8) Show ethnicity/admixture of shared DNA segments with your matches. This can be very useful for many purposes. For example when reviewing your African matches ideally you will want to verify if the shared DNA segment is showing up as a certain region, let’s say “Ivory Coast/Ghana”. Because that way you could have more certainty that these matches will indeed relate to your own “Ivory Coast/Ghana” amount. Given that most Africans when tested by AncestryDNA tend to be described as a composite of adjacent regions and not just one single one. Regrettably this potentially very insightful information is not available because Ancestry so far has not implemented a chromosome browser. See also:

9) Avoid misleading labeling of ancestral regions. Providing a false sense of accuracy. Even when in my opinion the current country name labeling by AncestryDNA is to be preferred above ethnic labeling. Ancestral categories named after ethnic groups will tend to be overlapping across ethnic boundaries just as much and therefore will be even more misleading!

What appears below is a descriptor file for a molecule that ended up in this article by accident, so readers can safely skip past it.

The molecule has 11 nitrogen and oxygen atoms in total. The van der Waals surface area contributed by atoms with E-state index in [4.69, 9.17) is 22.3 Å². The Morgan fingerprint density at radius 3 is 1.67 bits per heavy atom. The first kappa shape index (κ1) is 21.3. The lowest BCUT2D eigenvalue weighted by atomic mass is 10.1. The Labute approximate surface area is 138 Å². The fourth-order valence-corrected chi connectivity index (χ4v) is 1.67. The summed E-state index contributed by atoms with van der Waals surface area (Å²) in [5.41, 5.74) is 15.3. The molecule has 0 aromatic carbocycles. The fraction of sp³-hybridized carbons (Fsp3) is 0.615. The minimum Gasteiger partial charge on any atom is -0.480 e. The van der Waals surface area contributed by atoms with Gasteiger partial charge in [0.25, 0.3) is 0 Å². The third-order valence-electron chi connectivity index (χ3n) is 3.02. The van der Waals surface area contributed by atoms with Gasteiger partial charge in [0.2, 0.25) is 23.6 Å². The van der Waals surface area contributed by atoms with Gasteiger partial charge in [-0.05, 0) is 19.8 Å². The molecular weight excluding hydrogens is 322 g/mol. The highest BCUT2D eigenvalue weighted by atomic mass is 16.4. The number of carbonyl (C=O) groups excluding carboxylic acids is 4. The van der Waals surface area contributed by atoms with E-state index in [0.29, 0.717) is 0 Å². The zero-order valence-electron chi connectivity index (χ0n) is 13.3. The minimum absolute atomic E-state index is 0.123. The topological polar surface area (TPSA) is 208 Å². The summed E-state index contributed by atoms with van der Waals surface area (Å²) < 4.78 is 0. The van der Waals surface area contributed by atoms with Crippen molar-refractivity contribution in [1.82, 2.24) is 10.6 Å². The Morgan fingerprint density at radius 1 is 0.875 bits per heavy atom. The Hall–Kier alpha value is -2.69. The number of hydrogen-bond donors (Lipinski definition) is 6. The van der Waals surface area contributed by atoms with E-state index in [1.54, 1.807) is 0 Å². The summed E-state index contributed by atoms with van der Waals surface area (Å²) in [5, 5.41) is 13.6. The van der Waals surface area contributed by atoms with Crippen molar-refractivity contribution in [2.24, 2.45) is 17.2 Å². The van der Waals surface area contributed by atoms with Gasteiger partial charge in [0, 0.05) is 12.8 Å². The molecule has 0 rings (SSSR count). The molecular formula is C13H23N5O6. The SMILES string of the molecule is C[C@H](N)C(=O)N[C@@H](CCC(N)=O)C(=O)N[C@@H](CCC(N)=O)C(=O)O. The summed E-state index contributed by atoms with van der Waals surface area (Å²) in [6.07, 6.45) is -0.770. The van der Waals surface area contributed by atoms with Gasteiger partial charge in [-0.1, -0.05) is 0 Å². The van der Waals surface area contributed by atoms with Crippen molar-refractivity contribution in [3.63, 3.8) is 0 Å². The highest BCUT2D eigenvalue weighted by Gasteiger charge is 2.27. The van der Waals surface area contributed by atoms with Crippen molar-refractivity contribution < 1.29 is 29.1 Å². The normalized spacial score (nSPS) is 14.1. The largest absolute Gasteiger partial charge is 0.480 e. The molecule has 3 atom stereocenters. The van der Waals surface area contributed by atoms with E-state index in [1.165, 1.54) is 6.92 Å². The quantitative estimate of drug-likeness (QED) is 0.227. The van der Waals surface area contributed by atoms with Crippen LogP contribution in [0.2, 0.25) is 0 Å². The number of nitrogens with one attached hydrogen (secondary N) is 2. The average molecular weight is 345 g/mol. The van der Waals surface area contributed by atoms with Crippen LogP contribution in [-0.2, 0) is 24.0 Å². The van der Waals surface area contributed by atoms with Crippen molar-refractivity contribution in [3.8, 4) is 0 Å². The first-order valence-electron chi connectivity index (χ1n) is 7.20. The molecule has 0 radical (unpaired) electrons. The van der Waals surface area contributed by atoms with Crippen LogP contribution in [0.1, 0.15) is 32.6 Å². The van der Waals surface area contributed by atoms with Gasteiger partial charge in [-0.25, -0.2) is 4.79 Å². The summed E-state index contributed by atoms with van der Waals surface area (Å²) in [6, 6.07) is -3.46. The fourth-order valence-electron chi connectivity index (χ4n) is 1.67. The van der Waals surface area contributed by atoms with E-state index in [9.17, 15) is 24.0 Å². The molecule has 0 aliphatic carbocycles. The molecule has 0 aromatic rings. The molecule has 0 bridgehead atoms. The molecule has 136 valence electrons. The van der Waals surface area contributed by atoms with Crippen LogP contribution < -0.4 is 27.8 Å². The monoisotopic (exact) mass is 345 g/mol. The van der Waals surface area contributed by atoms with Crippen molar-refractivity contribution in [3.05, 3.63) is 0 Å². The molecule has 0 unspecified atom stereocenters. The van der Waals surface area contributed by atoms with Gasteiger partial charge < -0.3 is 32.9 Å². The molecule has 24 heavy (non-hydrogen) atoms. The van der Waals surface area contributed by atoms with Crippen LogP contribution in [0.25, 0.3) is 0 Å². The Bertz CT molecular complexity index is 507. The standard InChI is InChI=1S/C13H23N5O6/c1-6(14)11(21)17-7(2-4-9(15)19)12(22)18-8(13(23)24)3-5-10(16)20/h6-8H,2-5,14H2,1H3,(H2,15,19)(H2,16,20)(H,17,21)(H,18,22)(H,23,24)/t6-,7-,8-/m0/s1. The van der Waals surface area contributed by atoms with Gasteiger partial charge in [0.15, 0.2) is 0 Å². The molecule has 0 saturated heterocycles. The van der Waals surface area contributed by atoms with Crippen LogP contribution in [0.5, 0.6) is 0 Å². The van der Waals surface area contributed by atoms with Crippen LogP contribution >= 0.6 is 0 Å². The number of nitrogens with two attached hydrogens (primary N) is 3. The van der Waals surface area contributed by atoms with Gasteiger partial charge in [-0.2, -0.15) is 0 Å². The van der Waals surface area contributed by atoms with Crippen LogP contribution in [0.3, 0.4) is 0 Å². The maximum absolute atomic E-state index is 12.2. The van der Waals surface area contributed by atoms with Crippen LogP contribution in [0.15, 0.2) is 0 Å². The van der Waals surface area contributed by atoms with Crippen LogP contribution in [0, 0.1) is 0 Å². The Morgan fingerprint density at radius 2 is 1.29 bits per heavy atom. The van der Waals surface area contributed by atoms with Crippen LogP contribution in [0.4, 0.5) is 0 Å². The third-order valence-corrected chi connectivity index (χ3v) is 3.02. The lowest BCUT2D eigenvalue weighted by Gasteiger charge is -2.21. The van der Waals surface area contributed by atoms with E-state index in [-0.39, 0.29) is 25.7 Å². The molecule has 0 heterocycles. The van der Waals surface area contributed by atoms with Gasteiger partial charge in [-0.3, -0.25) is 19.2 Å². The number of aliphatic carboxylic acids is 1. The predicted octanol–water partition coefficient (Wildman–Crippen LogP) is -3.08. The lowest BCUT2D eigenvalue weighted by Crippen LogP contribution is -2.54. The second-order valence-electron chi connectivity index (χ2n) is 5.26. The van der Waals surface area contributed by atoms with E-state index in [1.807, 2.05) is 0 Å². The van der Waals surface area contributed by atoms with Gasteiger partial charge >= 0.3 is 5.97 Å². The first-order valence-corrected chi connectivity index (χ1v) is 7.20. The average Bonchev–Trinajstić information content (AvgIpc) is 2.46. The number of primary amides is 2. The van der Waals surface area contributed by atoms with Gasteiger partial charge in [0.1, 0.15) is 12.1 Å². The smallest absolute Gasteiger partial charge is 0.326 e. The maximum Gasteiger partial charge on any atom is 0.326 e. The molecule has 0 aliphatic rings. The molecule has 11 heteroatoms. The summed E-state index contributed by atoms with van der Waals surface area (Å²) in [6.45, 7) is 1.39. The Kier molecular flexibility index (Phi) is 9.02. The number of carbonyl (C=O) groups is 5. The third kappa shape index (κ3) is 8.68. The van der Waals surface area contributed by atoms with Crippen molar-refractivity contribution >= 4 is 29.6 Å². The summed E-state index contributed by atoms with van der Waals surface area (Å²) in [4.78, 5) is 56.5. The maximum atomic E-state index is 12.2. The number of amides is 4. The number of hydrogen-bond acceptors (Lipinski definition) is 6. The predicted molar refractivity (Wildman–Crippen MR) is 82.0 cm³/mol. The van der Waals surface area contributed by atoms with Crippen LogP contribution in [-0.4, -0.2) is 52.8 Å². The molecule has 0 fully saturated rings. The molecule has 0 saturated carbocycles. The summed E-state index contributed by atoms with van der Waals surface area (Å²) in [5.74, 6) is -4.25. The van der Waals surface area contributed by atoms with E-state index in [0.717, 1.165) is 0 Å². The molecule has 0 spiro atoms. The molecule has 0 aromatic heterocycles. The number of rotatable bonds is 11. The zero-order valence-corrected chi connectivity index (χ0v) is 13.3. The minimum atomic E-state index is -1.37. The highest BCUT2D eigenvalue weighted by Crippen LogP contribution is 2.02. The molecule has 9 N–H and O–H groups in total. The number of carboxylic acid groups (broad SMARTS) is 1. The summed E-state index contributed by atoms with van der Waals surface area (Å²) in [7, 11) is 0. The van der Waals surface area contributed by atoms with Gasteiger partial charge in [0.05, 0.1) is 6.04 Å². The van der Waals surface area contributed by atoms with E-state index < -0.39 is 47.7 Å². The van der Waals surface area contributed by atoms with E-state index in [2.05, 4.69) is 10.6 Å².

Generally speaking the whole framing if you will of admixture analysis can be misleading and is often catering to unrealistic expectations. Specifically in regards to how ancestral categories should conform exactly to a person’s family tree and all the known ethnic lineage it may contain. Even when there are still so many misunderstandings and uncertainties about the genetic underpinnings of ethnicity. And to add to complexity ethnic groups are of course to some extent also social constructs due to fluid ethnic identities and inter-ethnic unions.